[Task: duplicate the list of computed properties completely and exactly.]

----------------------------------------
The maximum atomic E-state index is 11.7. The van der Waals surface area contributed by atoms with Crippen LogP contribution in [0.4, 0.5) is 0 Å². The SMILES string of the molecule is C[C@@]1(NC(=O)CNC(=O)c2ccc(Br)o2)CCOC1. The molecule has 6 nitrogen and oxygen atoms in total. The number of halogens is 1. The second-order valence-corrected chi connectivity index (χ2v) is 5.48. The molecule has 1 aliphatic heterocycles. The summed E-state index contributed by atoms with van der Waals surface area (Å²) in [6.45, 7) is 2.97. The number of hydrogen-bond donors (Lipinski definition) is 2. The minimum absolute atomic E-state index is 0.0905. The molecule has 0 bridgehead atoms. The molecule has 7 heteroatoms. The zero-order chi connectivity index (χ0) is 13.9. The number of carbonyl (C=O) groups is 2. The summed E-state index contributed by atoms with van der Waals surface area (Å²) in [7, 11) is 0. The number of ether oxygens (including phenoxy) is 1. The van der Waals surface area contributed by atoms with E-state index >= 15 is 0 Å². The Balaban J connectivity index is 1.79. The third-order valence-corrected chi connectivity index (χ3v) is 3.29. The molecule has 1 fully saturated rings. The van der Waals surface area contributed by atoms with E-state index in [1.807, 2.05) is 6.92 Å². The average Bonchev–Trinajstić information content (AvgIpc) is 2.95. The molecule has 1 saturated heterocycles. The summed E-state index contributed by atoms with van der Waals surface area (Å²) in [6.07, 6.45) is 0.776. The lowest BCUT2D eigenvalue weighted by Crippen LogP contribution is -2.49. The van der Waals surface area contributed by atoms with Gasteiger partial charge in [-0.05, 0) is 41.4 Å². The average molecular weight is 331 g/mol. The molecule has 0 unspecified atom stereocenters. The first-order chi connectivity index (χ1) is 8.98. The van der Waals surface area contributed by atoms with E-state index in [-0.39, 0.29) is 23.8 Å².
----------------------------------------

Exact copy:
The maximum atomic E-state index is 11.7. The van der Waals surface area contributed by atoms with Crippen LogP contribution in [0.4, 0.5) is 0 Å². The SMILES string of the molecule is C[C@@]1(NC(=O)CNC(=O)c2ccc(Br)o2)CCOC1. The molecule has 6 nitrogen and oxygen atoms in total. The number of halogens is 1. The second-order valence-corrected chi connectivity index (χ2v) is 5.48. The molecule has 1 aliphatic heterocycles. The summed E-state index contributed by atoms with van der Waals surface area (Å²) in [6.45, 7) is 2.97. The number of hydrogen-bond donors (Lipinski definition) is 2. The minimum absolute atomic E-state index is 0.0905. The molecule has 0 bridgehead atoms. The molecule has 7 heteroatoms. The zero-order chi connectivity index (χ0) is 13.9. The number of carbonyl (C=O) groups is 2. The summed E-state index contributed by atoms with van der Waals surface area (Å²) in [7, 11) is 0. The number of ether oxygens (including phenoxy) is 1. The van der Waals surface area contributed by atoms with E-state index >= 15 is 0 Å². The Balaban J connectivity index is 1.79. The third-order valence-corrected chi connectivity index (χ3v) is 3.29. The molecule has 1 fully saturated rings. The van der Waals surface area contributed by atoms with E-state index in [1.807, 2.05) is 6.92 Å². The average Bonchev–Trinajstić information content (AvgIpc) is 2.95. The molecule has 1 saturated heterocycles. The summed E-state index contributed by atoms with van der Waals surface area (Å²) in [6.07, 6.45) is 0.776. The lowest BCUT2D eigenvalue weighted by Crippen LogP contribution is -2.49. The van der Waals surface area contributed by atoms with Gasteiger partial charge in [-0.05, 0) is 41.4 Å². The average molecular weight is 331 g/mol. The molecule has 0 unspecified atom stereocenters. The first-order chi connectivity index (χ1) is 8.98. The van der Waals surface area contributed by atoms with E-state index in [-0.39, 0.29) is 23.8 Å².